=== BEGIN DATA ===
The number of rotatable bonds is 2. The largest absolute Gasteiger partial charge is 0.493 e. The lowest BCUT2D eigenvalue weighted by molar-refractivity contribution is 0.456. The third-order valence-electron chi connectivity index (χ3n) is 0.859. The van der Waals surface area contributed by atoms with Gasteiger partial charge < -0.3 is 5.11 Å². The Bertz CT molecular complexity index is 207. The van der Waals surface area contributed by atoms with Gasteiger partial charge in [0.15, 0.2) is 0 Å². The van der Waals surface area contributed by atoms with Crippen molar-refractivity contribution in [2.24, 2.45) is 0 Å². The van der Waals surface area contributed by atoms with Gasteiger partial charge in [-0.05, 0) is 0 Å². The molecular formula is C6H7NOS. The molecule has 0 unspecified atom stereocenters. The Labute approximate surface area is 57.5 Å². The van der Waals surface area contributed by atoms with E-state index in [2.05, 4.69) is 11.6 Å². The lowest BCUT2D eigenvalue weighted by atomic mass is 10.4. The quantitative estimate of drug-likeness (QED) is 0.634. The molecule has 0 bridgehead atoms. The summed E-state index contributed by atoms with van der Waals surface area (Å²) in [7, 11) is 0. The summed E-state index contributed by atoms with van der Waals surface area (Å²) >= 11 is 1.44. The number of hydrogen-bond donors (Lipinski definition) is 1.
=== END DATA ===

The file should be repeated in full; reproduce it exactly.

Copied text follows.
The number of rotatable bonds is 2. The largest absolute Gasteiger partial charge is 0.493 e. The lowest BCUT2D eigenvalue weighted by molar-refractivity contribution is 0.456. The third-order valence-electron chi connectivity index (χ3n) is 0.859. The van der Waals surface area contributed by atoms with Gasteiger partial charge < -0.3 is 5.11 Å². The Bertz CT molecular complexity index is 207. The van der Waals surface area contributed by atoms with Gasteiger partial charge in [0.15, 0.2) is 0 Å². The van der Waals surface area contributed by atoms with Crippen molar-refractivity contribution in [2.24, 2.45) is 0 Å². The van der Waals surface area contributed by atoms with Gasteiger partial charge in [-0.05, 0) is 0 Å². The molecular formula is C6H7NOS. The molecule has 0 unspecified atom stereocenters. The Labute approximate surface area is 57.5 Å². The van der Waals surface area contributed by atoms with E-state index in [2.05, 4.69) is 11.6 Å². The lowest BCUT2D eigenvalue weighted by atomic mass is 10.4. The quantitative estimate of drug-likeness (QED) is 0.634. The molecule has 0 bridgehead atoms. The summed E-state index contributed by atoms with van der Waals surface area (Å²) in [7, 11) is 0. The summed E-state index contributed by atoms with van der Waals surface area (Å²) >= 11 is 1.44. The number of hydrogen-bond donors (Lipinski definition) is 1.